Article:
in the care of newborn babies and until recently held the position of Clinical Head of Kidz First’s Neonatal Intensive and Special Care Service at Auckland’s Middlemore Hospital – a role he had been in since September 1998. Dr Christopher David Moyes was appointed an Officer of the New Zealand Order of Merit for services to health. Dr Moyes, who previously worked at Whakata-ne Hospital, has been treating those with hepatitis B and C virus for 40 years, in addition to his work as a paediatrician. He played a key role in researching the prevention and treatment of hepatitis B and convinced the Government to roll out a fully funded hepatitis B vaccination for all infants. He has been Medical Director of the Hepatitis Foundation of New Zealand for many years, supporting 30,000 patients.



Your industrial officers There are some new faces in the ASMS industrial team. Tina McIvor has joined us from the Problem Gambling Foundation, where she was their Health Promotion Lead. Jenny Chapman joined in November last year from the New Zealand Nurses Organisation and is based in Hamilton. Tanja Bristow, who has worked for a number of unions - most recently the Independent Schools Education Association – arrived in February and is based in Auckland. Our industrial officers work in three regional teams. Northern: Steve Hurring, Georgia Choveaux, George Collins, Jenny Chapman and Tanja Bristow. Central: Henry Stubbs, Ian Weir-Smith and Tina McIvor. Southern: Lloyd Woods, Kris Smith, and David Kettley. Once Health NZ is established, we will continue to provide an initial point of contact for your workplace, but work may be shared within our regional teams.

Lloyd Woods

George Collins

Steve Hurring

Jenny Chapman

Ian Weir-Smith

Tina McIvor

David Kettley

Tanja Bristow

Henry Stubbs

Georgia Choveaux

Kris Smith

If you’re not sure which industrial officer to contact, go to or phone our support team 04 499 1271 to be put in touch with the right person.


ASMS staff Executive Director Sarah Dalton Communications Senior Communications Advisor Elizabeth Brown Senior Communications Advisor Andrew Chick Industrial Senior Industrial Officer Steve Hurring Senior Industrial Officer Lloyd Woods Senior Industrial Officer Henry Stubbs Industrial Officer Ian Weir-Smith Industrial Officer David Kettley Industrial Officer Tina McIvor

ASMS services to members As a professional association, we promote:

ASMS job vacancies online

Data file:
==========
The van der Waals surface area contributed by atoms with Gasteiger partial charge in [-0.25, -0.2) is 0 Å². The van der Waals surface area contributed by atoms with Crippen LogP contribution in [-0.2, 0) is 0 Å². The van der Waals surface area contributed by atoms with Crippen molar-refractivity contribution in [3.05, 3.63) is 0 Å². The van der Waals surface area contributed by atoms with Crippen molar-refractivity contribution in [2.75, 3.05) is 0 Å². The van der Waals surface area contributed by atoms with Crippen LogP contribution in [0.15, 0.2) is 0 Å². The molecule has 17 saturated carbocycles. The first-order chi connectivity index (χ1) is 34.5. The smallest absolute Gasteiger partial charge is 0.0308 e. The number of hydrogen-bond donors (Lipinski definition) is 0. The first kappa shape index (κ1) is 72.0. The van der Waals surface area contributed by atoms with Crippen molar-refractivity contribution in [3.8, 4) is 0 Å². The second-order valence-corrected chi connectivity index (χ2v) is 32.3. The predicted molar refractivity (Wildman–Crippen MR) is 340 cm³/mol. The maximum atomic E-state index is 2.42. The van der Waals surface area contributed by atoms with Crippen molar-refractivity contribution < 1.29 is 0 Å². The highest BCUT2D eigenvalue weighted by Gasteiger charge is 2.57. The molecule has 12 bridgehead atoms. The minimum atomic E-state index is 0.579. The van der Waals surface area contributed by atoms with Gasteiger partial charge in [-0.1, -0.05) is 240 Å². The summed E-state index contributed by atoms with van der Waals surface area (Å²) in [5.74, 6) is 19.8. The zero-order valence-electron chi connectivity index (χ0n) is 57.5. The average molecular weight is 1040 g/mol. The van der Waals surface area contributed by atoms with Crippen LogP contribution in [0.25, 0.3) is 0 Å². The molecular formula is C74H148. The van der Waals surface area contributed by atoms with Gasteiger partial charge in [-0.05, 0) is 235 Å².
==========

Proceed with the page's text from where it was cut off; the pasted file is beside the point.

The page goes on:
• the right of equal access for all New Zealanders to high quality health services

Check out a comprehensive source of job vacancies for senior medical and dental specialists/ consultants within New Zealand hospitals and health services.

• professional interests of salaried doctors and dentists • policies sought in legislation and government by salaried doctors and dentists. As a union of professionals, we: • provide advice to salaried doctors and dentists who receive a job offer from a New Zealand employer • negotiate effective and enforceable collective employment agreements with employers. This includes the collective agreement (MECA) covering employment of senior medical and dental staff in DHBs, which ensures minimum terms and conditions for more than 5,000 doctors and dentists, nearly 90% of this workforce • advise and represent members when necessary • support workplace empowerment and clinical leadership.

Contact us Association of Salaried Medical Specialists Level 9, The Bayleys Building, 36 Brandon St, Wellington Postal address: PO Box 10763, The Terrace, Wellington 6143 P 04 499 1271 E W Follow us Have you changed address or phone number recently? Please email any changes to your contact details to: If you have reason or need to seek a reduction or waiver to your annual subscription, please write to us. Our constitution allows for this in certain circumstances. Emails should be addressed to

Industrial Officer George Collins Industrial Officer Kris Smith Industrial Officer Georgia Choveaux Industrial Officer Jenny Chapman Industrial Officer Tanja Bristow Policy & Research Director of Policy and Research Charlotte Chambers Policy Advisor Mary Harvey Health Policy Analyst Lyndon Keene Support services Manager Support Services Sharlene Lawrence Membership Officer Saasha Everiss Support Services Administrator Cassey van Riel Finance and Technical Support Advisor Vanessa Wratt

PO Box 10763, The Terrace Wellington 6143, New Zealand +64 4 499 1271



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Articles inside

Your industrial officers

pages 26-28

A very personal sabbatical

pages 20-21

Five minutes with Dr Marlize Alberts

pages 24-25

Did you know?

page 23

When you are asked to work outside your area of expertise

page 22


page 19

Seismic funding shift needed

page 18

About the size of it

pages 14-16

Deep diving into our IMG workforce

pages 5-7

Gaining ground outside our DHBs

page 17

Data and insight

page 4

MECA – frustration meets facilitation

pages 10-11

Taking on the biggest job in health

pages 8-9

Pulling the PIN

pages 12-13

Pain and parsimony

page 3